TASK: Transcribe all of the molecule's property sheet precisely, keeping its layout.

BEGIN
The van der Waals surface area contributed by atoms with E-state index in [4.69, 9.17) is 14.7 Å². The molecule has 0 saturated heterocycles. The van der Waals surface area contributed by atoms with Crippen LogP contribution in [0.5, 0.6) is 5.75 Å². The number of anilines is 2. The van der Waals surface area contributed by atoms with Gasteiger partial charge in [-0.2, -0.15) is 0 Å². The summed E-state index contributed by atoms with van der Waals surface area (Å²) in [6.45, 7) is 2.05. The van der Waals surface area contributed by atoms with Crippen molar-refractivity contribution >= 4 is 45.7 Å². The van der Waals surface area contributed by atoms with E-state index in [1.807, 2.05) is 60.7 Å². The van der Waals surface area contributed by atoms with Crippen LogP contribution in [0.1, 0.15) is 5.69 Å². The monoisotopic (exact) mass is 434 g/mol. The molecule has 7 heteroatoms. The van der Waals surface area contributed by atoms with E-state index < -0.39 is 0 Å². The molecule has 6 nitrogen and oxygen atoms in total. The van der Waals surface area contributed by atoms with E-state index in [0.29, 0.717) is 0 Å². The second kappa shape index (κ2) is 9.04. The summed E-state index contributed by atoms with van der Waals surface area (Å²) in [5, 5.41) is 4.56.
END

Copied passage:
The van der Waals surface area contributed by atoms with E-state index in [4.69, 9.17) is 14.7 Å². The molecule has 0 saturated heterocycles. The van der Waals surface area contributed by atoms with Crippen LogP contribution in [0.5, 0.6) is 5.75 Å². The number of anilines is 2. The van der Waals surface area contributed by atoms with Gasteiger partial charge in [-0.2, -0.15) is 0 Å². The summed E-state index contributed by atoms with van der Waals surface area (Å²) in [6.45, 7) is 2.05. The van der Waals surface area contributed by atoms with Crippen molar-refractivity contribution >= 4 is 45.7 Å². The van der Waals surface area contributed by atoms with E-state index in [1.807, 2.05) is 60.7 Å². The van der Waals surface area contributed by atoms with Crippen LogP contribution in [0.1, 0.15) is 5.69 Å². The monoisotopic (exact) mass is 434 g/mol. The molecule has 7 heteroatoms. The van der Waals surface area contributed by atoms with E-state index < -0.39 is 0 Å². The molecule has 6 nitrogen and oxygen atoms in total. The van der Waals surface area contributed by atoms with E-state index in [0.29, 0.717) is 0 Å². The second kappa shape index (κ2) is 9.04. The summed E-state index contributed by atoms with van der Waals surface area (Å²) in [5, 5.41) is 4.56.